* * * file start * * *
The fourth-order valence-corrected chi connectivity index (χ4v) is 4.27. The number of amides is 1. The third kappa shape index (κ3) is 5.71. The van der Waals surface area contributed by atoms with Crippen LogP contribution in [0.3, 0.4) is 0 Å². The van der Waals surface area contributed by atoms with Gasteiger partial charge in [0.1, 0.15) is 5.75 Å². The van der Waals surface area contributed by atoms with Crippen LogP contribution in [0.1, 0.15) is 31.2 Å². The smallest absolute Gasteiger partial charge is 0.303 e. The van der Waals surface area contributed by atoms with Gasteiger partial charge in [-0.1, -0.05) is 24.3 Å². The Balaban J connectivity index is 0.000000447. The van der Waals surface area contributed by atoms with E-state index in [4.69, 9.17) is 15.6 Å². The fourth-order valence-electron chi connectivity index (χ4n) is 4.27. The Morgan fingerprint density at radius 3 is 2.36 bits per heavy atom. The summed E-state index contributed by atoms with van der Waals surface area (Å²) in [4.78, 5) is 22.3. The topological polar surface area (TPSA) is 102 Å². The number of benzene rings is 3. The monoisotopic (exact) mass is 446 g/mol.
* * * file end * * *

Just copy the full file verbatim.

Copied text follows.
The fourth-order valence-corrected chi connectivity index (χ4v) is 4.27. The number of amides is 1. The third kappa shape index (κ3) is 5.71. The van der Waals surface area contributed by atoms with Crippen LogP contribution in [0.3, 0.4) is 0 Å². The van der Waals surface area contributed by atoms with Gasteiger partial charge in [0.1, 0.15) is 5.75 Å². The van der Waals surface area contributed by atoms with Crippen LogP contribution in [0.1, 0.15) is 31.2 Å². The smallest absolute Gasteiger partial charge is 0.303 e. The van der Waals surface area contributed by atoms with Gasteiger partial charge in [-0.1, -0.05) is 24.3 Å². The Balaban J connectivity index is 0.000000447. The van der Waals surface area contributed by atoms with E-state index in [4.69, 9.17) is 15.6 Å². The fourth-order valence-electron chi connectivity index (χ4n) is 4.27. The Morgan fingerprint density at radius 3 is 2.36 bits per heavy atom. The summed E-state index contributed by atoms with van der Waals surface area (Å²) in [4.78, 5) is 22.3. The topological polar surface area (TPSA) is 102 Å². The number of benzene rings is 3. The monoisotopic (exact) mass is 446 g/mol.